Parents who smoke or have been smoking in the past are more likely to get their daughters vaccinated against HPV, a new study claims.
The study results, on correlates of HPV vaccine use, found parents' choice to vaccinate their daughters was more closely associated with certain behavioural factors of the parents instead of one's background or medical history.
AdvertisementLead researcher Carolyn Y. Fang, Ph.D., associate professor in the Cancer Prevention and Control Program at Fox Chase Cancer Center, Philadelphia, said: "Whether or not respondents indicated that they would vaccinate their daughters against this cancer-causing virus was associated with physical activity, non-use of complementary or alternative therapies and, more surprisingly, cigarette smoking."
The experts at Cancer Center and The Cancer Institute of New Jersey/UMDNJ-Robert Wood Johnson Medical School used information from the 2007 Health Information National Trends Survey conducted by the National Cancer Institute at Fox Chase to analyze cross-sectional survey data from more than 1,300 U.S. parents or guardians of female children or adolescents (under the age of 18).
They observed that about 18 percent of the participants would not have their daughter receive the HPV vaccine, while 25 percent were undecided and more than half (about 58 percent) reported they would let their daughter get the vaccine.
It was noted that those who were more accepting of the vaccine were current or former smokers, who had engaged in health promoting behaviors such as physical activity within the past month.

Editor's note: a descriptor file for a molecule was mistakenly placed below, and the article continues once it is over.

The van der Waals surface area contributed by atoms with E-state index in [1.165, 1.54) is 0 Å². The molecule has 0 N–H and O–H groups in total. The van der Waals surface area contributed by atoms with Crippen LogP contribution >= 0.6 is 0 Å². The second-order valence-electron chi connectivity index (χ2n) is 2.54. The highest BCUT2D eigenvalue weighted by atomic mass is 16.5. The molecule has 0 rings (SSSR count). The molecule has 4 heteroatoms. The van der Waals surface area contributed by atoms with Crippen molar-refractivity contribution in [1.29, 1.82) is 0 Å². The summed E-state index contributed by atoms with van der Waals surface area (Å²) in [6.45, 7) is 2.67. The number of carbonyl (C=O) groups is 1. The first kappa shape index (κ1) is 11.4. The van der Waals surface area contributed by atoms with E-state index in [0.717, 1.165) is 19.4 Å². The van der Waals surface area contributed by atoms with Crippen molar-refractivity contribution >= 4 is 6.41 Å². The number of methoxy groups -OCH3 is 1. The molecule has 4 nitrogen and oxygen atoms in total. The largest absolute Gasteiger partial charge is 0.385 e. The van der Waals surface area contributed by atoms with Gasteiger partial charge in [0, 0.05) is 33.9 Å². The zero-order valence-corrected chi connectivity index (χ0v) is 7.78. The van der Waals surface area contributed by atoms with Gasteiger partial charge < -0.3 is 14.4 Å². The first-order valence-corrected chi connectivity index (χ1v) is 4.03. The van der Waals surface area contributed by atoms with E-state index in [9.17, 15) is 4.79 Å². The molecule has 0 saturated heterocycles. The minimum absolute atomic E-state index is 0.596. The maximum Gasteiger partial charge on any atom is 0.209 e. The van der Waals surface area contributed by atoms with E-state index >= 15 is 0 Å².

Fang added: "Some prior research suggests that risky health behaviors tend to co-occur (i.e., smoking, alcohol use) and are associated with lower uptake of harm prevention strategies, such as vaccinations. This was not the case in the current study.
"It may be that parents who are former or current smokers have a heightened awareness of cancer and its related risks, therefore, they may be more willing to vaccinate their daughters to prevent cancer.
"Parents' existing health habits and patterns of behavior are likely to contribute to their decisions regarding the uptake of cancer prevention strategies for their children."
The study has been published in the February issue of Cancer Epidemiology, Biomarkers and Prevention, a journal of the American Association for Cancer Research.